She is still pulling together some thoughts for her speech at the BUSINESSiQ Awards on April 25th, but certainly that people-centric approach will form the core of her message.

“The thing that I’m most passionate about is making sure that we have a fantastic apprenticeship and graduate programme because this is the future of the business. Last year I employed 546 apprentices, so we make a huge commitment and got an ‘Outstanding’ from Ofsted for our work with young people - and if those young people complete our apprenticeship programme, they will have a job for the future.

“Our retail director who looks after 470 shops joined with us as an apprentice and our Chief Operating Officer who runs the operational aspects of the company overall also started as an apprentice and then moved all the way up.”

She loves being busy, but in her role there is no shortage of options for travel. It’s no surprise that her own preference is still for adventure.

“But it depends what I’m doing while I’m there,” she tells me.

“So if I’m away with family and grandchildren, I like a villa in Europe, but if it’s for me personally, I like going to new places.

“Next year, for example, I’m going to do the Amazon on a small cruise ship and I know it’ll be fantastic. You pick up a cocktail, and then you hear from a world expert about what you’re going to see. Then in the morning you’ll be put on a tender to see all the flora and fauna.

The Northern Echo: Back to the floor with Teesside Park manager Libby Gray Back to the floor with Teesside Park manager Libby Gray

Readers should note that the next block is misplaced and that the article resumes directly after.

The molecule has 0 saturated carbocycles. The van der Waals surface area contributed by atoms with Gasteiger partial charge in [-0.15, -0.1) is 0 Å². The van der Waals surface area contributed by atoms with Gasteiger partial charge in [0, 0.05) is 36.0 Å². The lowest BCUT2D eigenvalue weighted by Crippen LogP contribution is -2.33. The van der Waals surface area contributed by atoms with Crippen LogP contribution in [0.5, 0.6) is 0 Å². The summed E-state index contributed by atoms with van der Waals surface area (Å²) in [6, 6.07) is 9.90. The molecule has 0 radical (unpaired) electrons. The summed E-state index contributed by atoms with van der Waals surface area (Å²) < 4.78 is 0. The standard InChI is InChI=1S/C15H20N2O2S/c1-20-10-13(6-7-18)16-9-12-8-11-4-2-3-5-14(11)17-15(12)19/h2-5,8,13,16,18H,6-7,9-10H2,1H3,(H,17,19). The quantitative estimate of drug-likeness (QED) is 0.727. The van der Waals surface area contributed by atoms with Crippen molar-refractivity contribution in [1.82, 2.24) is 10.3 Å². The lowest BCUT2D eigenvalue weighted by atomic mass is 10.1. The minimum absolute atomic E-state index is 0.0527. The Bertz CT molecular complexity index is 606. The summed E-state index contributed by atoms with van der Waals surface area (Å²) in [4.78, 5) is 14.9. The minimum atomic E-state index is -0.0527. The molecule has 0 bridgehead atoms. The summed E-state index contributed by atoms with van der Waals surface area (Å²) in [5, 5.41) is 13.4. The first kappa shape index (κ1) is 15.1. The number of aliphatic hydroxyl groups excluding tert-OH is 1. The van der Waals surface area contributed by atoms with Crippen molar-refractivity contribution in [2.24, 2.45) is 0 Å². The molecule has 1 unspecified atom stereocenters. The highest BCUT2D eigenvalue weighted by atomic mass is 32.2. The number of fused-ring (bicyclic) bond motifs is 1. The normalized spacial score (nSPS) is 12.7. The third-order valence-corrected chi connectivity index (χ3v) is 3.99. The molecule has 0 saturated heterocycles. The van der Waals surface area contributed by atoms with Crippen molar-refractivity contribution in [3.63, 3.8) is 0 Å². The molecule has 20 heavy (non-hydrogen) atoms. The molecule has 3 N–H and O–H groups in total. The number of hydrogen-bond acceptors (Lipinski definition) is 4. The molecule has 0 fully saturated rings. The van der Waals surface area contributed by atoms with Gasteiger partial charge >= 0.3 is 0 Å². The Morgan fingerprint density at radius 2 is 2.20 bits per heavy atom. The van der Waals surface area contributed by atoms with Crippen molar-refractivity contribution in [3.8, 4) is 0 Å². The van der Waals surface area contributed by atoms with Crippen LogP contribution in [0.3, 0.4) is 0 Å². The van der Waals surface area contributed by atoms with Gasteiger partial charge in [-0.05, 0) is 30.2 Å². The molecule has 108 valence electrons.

“I like new and I like different, but if I’m going away with the family then I find a villa works best for me because when the children are safe in bed you can go down by the pool or have a barbecue.”

The loss of John just over a year after he and Irene bought Thomas Cook sent shockwaves around the region because it was so sudden, but also because this lovely couple meant so much to us. They had worked the long hours and made the big investments to build an instantly recognisable and trusted brand, so proud of its North East heritage. At previous business events it felt like they should be applauded on arrival. They were the best of us.

“It was so tough, but not for a nanosecond did I think that would be the end of Hays Travel from a personal point of view,” she says.

“I think it’s in times of trouble when somebody needs that continuity of leadership and I didn’t think it was the right move for somebody whose name was eponymous with the organisation.

“It would not be the best thing for the people in the business to feel confident about so I came straight back into work and continued to build on the legacy that we had.

“Hays has a very talented team and a very strong balance sheet with zero debt. We didn’t need any debt to buy Thomas Cook and we did not use any debt during Covid. I took a facility with Barclays, but I never touched a penny and then at the end of the financial year 2021-22, I told them I did not want the loan facility any more.

“So we have no external investment which means that the majority of the money in the business stays in the business and it means when we have a strong performance like last year, we can reinvest. “

Reinvesting in the business gives an instant emotional RoI from staff who trust her as much as her customers trust their local Hays office. But it is also an investment in the North East and the future of its people.

A region so keen to grow and develop what it has to offer will be really looking forward to that speech on April 25…